to interrogatories, and admissions on file, together with the affidavits, if any, show that there is no
genuine issue as to any material fact and that the moving party is entitled to judgment as a matter of
law.” FED. R. CIV. P. 56(c); Celotex Corp. v. Catrett, 477 U.S. 317, 322 (1986). The substantive
law determines which facts are critical and which are irrelevant. Only disputes over facts that might
The Court previously determined that Plaintiff’s Complaint (ECF No. 1) and Plaintiff’s
Amendment of Pleadings (ECF No. 46) together constitute Plaintiff’s operative pleading in this
case. (See Order dated February 27, 2013, ECF No. 53). The Court will refer to both documents
as encompassing “Plaintiff’s Complaint.”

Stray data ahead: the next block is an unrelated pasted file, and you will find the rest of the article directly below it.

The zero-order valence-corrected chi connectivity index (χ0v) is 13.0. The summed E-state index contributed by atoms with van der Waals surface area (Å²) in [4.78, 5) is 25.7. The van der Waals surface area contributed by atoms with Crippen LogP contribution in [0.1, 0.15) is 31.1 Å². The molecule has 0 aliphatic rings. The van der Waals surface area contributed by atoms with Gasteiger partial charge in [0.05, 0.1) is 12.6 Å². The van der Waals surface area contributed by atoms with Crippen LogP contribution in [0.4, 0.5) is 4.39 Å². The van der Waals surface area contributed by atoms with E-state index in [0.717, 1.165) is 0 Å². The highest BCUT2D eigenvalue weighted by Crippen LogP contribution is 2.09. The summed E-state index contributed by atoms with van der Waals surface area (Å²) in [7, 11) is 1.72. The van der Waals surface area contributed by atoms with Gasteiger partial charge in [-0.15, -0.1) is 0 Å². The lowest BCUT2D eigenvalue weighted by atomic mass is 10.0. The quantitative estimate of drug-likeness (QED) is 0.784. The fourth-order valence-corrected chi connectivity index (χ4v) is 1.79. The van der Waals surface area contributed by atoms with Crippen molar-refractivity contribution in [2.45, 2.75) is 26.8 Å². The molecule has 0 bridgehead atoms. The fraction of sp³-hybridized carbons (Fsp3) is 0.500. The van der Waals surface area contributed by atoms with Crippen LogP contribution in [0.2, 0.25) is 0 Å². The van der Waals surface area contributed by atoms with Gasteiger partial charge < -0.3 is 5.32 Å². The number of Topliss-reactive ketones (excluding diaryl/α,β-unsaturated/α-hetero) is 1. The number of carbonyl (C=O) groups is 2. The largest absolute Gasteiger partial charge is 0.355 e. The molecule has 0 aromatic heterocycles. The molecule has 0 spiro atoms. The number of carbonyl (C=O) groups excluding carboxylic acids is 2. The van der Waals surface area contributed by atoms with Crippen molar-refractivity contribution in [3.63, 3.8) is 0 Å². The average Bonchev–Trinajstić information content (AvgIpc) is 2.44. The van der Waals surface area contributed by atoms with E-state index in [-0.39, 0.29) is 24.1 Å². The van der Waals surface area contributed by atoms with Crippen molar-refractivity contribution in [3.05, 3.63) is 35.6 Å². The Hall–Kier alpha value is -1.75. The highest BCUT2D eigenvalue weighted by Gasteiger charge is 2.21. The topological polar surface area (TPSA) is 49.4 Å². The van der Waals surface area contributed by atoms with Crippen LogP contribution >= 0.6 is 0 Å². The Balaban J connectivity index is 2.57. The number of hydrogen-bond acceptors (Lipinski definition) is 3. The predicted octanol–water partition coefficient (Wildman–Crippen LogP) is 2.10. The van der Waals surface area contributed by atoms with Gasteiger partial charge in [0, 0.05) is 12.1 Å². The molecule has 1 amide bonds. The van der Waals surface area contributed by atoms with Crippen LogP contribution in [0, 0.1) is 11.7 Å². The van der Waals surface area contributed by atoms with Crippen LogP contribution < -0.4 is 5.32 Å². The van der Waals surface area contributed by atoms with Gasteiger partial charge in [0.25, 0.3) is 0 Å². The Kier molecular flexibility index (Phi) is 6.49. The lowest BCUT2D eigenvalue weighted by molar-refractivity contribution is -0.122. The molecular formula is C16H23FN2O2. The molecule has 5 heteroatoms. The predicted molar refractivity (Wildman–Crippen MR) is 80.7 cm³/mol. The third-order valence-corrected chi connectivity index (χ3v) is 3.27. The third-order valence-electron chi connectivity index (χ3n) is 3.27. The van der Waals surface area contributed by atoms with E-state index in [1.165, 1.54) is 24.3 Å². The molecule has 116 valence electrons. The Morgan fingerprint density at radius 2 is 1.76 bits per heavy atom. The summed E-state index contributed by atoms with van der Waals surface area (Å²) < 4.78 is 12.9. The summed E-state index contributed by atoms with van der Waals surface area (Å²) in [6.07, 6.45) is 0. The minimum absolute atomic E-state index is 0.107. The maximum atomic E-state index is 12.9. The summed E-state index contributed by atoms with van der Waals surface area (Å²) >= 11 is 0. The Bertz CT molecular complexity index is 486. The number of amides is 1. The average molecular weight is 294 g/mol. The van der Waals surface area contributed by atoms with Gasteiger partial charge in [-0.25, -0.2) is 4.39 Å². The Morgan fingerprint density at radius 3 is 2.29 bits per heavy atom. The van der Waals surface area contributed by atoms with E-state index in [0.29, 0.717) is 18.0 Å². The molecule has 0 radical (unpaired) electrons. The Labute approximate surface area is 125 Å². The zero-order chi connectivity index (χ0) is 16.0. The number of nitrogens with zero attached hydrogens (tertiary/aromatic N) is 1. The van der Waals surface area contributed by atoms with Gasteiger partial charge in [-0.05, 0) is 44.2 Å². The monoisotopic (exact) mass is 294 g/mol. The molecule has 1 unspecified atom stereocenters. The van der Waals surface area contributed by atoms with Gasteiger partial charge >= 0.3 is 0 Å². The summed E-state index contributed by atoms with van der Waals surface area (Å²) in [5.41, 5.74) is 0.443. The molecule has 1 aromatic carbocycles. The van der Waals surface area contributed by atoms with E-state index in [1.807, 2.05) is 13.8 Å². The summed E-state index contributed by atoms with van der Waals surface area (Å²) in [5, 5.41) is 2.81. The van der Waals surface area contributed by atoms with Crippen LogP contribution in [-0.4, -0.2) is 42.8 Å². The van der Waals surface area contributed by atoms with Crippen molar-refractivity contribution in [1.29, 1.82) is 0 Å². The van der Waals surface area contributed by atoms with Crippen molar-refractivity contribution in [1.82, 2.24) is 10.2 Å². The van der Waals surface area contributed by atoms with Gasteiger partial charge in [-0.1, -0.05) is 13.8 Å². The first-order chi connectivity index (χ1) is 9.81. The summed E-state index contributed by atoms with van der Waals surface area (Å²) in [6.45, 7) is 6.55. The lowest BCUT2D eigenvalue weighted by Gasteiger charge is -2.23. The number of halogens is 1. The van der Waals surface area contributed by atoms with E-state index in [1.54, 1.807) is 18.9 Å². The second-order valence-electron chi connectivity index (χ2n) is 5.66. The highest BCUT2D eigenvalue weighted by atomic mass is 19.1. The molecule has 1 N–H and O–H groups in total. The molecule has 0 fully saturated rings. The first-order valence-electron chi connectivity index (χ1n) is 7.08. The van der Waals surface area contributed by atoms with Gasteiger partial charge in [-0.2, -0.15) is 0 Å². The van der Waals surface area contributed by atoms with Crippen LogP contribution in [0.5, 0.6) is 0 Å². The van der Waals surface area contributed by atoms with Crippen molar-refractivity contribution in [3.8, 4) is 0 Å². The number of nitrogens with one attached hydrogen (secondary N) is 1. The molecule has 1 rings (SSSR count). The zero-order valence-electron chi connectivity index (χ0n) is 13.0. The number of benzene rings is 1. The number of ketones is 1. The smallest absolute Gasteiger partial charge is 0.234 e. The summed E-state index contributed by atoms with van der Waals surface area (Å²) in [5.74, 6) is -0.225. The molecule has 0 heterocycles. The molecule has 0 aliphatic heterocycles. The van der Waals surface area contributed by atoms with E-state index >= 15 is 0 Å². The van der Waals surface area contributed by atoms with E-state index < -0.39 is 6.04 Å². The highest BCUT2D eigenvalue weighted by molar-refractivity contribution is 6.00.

While Plaintiff’s Complaint claims his termination occurred on March 4, 2003,
Plaintiff’s Response to Defendant’s Motion for Summary Judgment (“Plaintiff’s Response”)
claims his termination occurred on March 5, 2003. The Court finds the discrepancy between the
dates of Plaintiff’s alleged “secret” termination does not affect its evaluation of the motions
Defendant’s Motion for Summary Judgment includes a discussion of Plaintiff’s
purported claims under MO. REV. STAT. § 290.140. Plaintiff’s Response indicates that Plaintiff
“has not filed a cause of action against [Defendant] under Mo. Rev. 290.140.” (Plaintiff’s
Response, ECF No. 97, p. 4). The Court will therefore read Plaintiff’s Complaint as only
alleging violations of 29 U.S.C. § 185 and 29 U.S.C. § 1140.
affect the outcome will properly preclude summary judgment. Anderson v. Liberty Lobby, Inc., 477
U.S. 242, 248 (1986). Summary judgment is not proper if the evidence is such that a reasonable jury
could return a verdict for the nonmoving party. Id.